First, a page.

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Mrs Meyer established her horse-trekking business, now known as Catlins Horse Riding, in December 2002.
She grew up on Te Taunga, a coastal South Otago farm farmed by her parents Bruce and Denise McGill, with its vistas of farmland, native forest and rugged coastline.
She and her two younger siblings, Heidi and Ben, were keen equestrians and she rode in many pony club competitions, A&P shows and other equestrian events.
A year’s exchange in Canada, after she completed her final year at Catlins Area School, was to push her outside her comfort zone and help her work out what she wanted to do with her life.
It was likely that she had become deaf either from birth or from an ear infection when she was a baby. While it was something that was ‘‘normal’’ for her, it had definitely created some challenges, she said.
Mrs Meyer went from a small, rural Owaka school, with several hundred pupils, to a class of about 200 in British Columbia. There were some similarities; the town was a similar size to Balclutha and it was also a reasonably remote area.
On her return from Canada, she had planned to head to the University of Otago and study tourism. However, the attraction of the zero fees scheme at the Southern Institute of Technology in Invercargill changed that plan.
She got a job on a dairy farm, combining calf rearing and studying part-time at SIT for a certificate in relaxation massage.
It was something ‘‘a bit different’’ but also something she had always enjoyed doing. She also did a course in adventure recreation at SIT.
That year in Canada made her realise what a special place the Catlins and South Otago and it made her even more passionate about the area and the family farm.
While working on the farm, she got a casual part-time job at the local backpackers, Surat Bay Lodge.
She decided to put a poster up on the wall to gauge if there was any demand for horse-riding and, from small beginnings, it grew from there.
She started with four horses and over the years, as the business grew, she bought more horses and gear.
It allowed her to be on the farm and bring in some outside income, combined riding and enabled her to share the area with people from ‘‘all over the world’’.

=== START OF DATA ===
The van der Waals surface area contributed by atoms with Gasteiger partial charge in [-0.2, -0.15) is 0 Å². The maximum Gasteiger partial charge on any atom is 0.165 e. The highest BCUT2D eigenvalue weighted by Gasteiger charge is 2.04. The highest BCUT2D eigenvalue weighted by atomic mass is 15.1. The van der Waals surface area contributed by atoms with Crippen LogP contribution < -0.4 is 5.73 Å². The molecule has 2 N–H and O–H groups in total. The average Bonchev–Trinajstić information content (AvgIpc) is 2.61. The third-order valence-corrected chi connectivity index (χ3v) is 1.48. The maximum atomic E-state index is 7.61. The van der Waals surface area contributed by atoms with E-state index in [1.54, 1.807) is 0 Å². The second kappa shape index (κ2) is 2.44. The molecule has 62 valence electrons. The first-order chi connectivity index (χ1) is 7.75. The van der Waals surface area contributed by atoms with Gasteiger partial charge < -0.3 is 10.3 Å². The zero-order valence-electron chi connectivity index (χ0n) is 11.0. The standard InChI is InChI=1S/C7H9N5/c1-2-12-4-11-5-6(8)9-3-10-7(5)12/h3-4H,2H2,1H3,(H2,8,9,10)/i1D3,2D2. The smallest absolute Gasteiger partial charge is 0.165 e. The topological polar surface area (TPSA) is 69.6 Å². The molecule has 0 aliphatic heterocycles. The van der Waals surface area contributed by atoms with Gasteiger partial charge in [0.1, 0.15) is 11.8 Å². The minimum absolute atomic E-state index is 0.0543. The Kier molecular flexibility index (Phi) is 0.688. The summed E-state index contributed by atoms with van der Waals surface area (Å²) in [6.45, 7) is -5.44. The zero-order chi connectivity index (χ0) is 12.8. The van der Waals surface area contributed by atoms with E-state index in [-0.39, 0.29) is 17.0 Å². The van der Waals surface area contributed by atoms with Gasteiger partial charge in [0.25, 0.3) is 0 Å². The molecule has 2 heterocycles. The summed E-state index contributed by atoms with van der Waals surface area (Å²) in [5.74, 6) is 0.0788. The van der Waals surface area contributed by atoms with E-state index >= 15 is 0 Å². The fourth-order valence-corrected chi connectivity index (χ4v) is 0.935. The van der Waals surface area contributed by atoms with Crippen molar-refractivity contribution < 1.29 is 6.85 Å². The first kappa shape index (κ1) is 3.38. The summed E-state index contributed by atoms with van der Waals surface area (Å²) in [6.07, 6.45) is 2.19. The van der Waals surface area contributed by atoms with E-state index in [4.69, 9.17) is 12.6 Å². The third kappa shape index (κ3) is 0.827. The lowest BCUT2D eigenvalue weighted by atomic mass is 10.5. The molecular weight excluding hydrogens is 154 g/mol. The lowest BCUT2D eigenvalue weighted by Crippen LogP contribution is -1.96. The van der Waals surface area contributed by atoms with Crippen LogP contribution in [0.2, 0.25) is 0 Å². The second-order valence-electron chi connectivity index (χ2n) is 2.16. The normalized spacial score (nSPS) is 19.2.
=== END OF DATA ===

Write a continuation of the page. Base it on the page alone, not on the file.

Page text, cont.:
Coincidentally, when she looked back on her school yearbook, it asked what pupils saw themselves doing in the future. She said she saw herself owning a tourism business.
She spent some winters travelling and working in Australia and working for a tourism company out of Broome in 2007, working on a houseboat near Horizontal Falls, to which people were taken by float plane.
She worked long hours, quipping she reckoned she had cleaned more windows and toilets, and made more beds, than she had done before in her life.
But it was experiences like that she brought to her own business — ‘‘not necessarily study, just the life experience of travelling really opens your eyes to what’s out there and appreciate what we’ve got in New Zealand’’, she said.
She and her husband Neil, and their new baby Nelson, born at the end of August, were living in the house where she grew up.
They had a small block of land in the area where they intended to build a house. They had some sheep and cattle on their block and helped Mrs Meyer’s parents where they could.
Mr and Mrs Meyer were introduced at the Catlins River Festival where they ‘‘talked and talked’’ about Catlins and horses and bees.
Mr Meyer was a keen beekeeper and, quite by coincidence, several weeks before the festival, Mrs Meyer and her father had been talking about how bees would be beneficial to the farm.
When they met, Mr Meyer was living in a house bus at Harwood on the Otago Peninsula — which was fully off the electricity grid — and working for Delta.
He quickly realised that if their relationship was going to work, then living in Dunedin was not, so he got a job at Fulton Hogan in Balclutha.
Mr Meyer had about 20 beehives and most of the honey was sold to Taste Nature in Dunedin, while some horse-riding clients also acquired some.
Their honey was ‘‘basically a bush blend’’; a few years ago, they had some hives on a neighbour’s property in a flax row and they got some flax/ cabbage tree honey which had a distinctive flavour. While only a limited amount, it proved very popular, she said.
Horse rides were guided by Mr and Mrs Meyer, family members and close friends. Each ride was personalised to accommodate a range of experience and expectations.
People sometimes commented that she was so lucky to get to ride all day, but they did not see the behind-the-scenes work that went on.
Because it was ‘‘off the beaten track’’, most of their clients were ‘‘pretty genuine’’ and she had met some amazing people.
They included Europeans who had only ever ridden a horse in an arena and were overwhelmed at the opportunity to ride on the beach or around the hills.
Then there were children getting on a horse for the first time and older people who had never ridden but for whom it had always been a dream.
The business attracted about 500 people each year and Mrs Meyer said she did not want it to get ‘‘too big and commercial’’.
Mr Meyer was an animal person and, the first time she took him to meet the horses, he clicked with one which was soon following him around ‘‘like a dog’’.
He was also passionate about his Scottish heritage and the couple had bought Angel, a three-quarter Clydesdale.
Mrs Meyer loved her lifestyle, saying she could not handle ‘‘being stuck inside’’.
‘‘I need to be outside in the fresh air and have my space.’’
While working as a massage therapist in Dunedin, it was suggested she take on a hairdressing apprenticeship.
Her sister is a hairdresser and is involved in the fashion industry but Mrs Meyer said she was the ‘‘complete opposite’’.
‘‘I’m very casual and rural, I definitely wouldn’t want to wear make-up every day. Horses and farm animals don’t care what I wear,’’ she said.